Ashley Clay, MSPAS
PA-C Medcor Provider

Medical surveillance is the systematic approach your employer takes to ensure a safe workplace that is free of occupational (job-related) hazards. This approach evaluates the effectiveness of safety measures that are in place to keep employees from adverse health effects related to potential hazards at work. Medical surveillance programs focus on prevention. Prevention is a critical component of effective worksite health and safety programs and training. Medical surveillance helps employers and employees see that the safety measures that have been put in place are effective; it also alerts businesses if there is a problem so that corrective actions can be taken.

What kinds of exposures does medical surveillance monitor?

The Occupational Safety and Health Administration (OSHA) has established numerous standards that govern medical surveillance of potential physical or chemical hazards in general industry, construction, and maritime. Surveillance programs may monitor exposure to hazards like occupational noise levels, crystalline silica dust, cotton dust, blood borne pathogens, hazardous waste, and toxic substances (arsenic, asbestos, coke oven emissions, hexavalent chromium, lead, etc.).

Some employers may have site-specific surveillance programs unique to their organizations that monitor other potential hazards or unregulated chemicals.

What types of screenings occur during medical surveillance?

Medical screening is the clinical aspect of medical surveillance. Medical screenings may consist of interviews, a physical exam, blood or other lab tests, lung function tests, vision screening, hearing tests, or diagnostic testing such as EKGs or x-rays. The employer’s health and safety team, along with the help of an industrial hygienist, help determine what kind of screenings are needed. 

Medical surveillance screenings may take place before someone is placed in a position at work (to determine fitness for duty and ability to wear PPE), at specified intervals throughout their employment (to benchmark health status and check for any adverse changes), after a known exposure, and/or upon leaving the position.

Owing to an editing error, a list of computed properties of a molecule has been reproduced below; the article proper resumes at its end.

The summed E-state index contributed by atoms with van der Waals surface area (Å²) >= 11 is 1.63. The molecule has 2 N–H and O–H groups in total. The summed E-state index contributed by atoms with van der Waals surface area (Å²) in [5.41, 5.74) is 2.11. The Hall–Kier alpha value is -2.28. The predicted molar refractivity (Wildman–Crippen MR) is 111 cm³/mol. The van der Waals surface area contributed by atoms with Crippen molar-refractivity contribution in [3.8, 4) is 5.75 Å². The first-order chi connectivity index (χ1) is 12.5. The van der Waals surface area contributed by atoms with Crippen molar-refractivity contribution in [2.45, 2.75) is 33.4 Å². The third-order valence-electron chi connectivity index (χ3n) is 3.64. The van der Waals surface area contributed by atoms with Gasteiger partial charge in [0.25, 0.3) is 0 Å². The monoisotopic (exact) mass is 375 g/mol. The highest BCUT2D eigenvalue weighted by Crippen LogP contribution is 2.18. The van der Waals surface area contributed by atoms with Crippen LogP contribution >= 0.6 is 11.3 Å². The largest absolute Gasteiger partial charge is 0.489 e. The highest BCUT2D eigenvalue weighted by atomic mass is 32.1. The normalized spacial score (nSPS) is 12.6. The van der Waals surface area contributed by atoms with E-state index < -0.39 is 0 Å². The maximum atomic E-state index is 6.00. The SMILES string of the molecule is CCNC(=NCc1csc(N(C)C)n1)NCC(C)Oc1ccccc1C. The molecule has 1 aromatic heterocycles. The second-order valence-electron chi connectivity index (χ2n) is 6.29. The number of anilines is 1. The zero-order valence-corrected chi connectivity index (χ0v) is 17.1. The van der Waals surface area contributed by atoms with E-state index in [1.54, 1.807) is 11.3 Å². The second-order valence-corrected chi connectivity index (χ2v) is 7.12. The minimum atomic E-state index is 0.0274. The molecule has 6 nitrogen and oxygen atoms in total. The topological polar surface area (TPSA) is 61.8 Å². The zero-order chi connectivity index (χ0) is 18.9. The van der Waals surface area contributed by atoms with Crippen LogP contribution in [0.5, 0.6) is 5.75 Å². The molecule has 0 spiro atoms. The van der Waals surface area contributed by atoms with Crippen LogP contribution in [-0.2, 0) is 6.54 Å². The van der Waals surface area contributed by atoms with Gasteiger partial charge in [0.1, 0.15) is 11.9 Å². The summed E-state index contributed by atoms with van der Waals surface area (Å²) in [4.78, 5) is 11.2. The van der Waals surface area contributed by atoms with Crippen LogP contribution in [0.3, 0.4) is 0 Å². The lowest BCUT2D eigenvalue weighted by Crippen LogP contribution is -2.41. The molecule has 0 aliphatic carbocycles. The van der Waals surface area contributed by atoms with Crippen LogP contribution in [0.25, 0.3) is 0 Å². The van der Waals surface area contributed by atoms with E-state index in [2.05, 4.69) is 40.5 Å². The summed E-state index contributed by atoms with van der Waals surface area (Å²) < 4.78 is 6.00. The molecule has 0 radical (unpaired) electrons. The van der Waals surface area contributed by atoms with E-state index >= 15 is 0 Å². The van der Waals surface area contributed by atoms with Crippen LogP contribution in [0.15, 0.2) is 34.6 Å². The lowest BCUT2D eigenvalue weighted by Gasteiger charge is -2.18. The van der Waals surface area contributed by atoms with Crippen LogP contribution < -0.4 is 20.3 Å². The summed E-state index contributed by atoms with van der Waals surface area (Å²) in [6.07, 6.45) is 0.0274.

Proper recordkeeping by your employer is essential for consistent, readily accessible information surrounding medical examination results, employee medical clearance status, training certifications, and exposure trend data.

Is my personal health information protected?

A medical surveillance program may include specific guidelines for long-term recordkeeping, but it is important to note that health records at work must meet confidentiality and regulatory compliance of both OSHA and the Health Insurance Portability and Accountability Act (HIPAA). Employers are not notified of specific test results and other personal medical or non-work-related conditions, but employers are made aware of the recommendations and/or accommodations that may be required based on results and if the results are satisfactory for employment and/or job duties. The employee has the right to review and discuss any test results with the individual performing the exam.

As an employee—remember, you have federally regulated rights to a safe workplace free of known hazards. Learn about your worker rights and protections. Make sure you report any workplace concern or safety issue to your supervisor and follow all hazard control plans and safety measures to stay safe at work!

This article is not intended to diagnose or treat any condition or to give medical advice. Always consult your primary care provider for healthcare instructions. External links are provided as references and do not indicate an endorsement by Medcor. External links are subject to other sites’ terms of use and privacy policies.

References

Occupational Safety and Health Administration, “Clinicians,” https://www.osha.gov/dts/oom/clinicians/

Occupational Safety and Health Administration, “Employer Responsibilities,” https://www.osha.gov/as/opa/worker/employer-responsibility.html

Occupational Safety and Health Administration, “Medical Screening and Surveillance,” https://www.osha.gov/SLTC/medicalsurveillance/surveillance.html

Occupational Safety and Health Administration, “Medical Screening and Surveillance Requirements in OSHA Standards: A Guide,” https://www.osha.gov/Publications/osha3162.pdf

Occupational Safety and Health Administration, “Medical Screening and Surveillance Overview,” https://www.osha.gov/SLTC/medicalsurveillance/index.html

Occupational Safety and Health Administration, “Medical Screening and Surveillance OSHA Standards,” https://www.osha.gov/SLTC/medicalsurveillance/standards.html

Occupational Safety and Health Administration, “OSHA Worker Rights and Protections,” https://www.osha.gov/workers

The National Institute for Occupational Safety and Health, “Worker Health Surveillance,” https://www.cdc.gov/niosh/topics/surveillance/default.html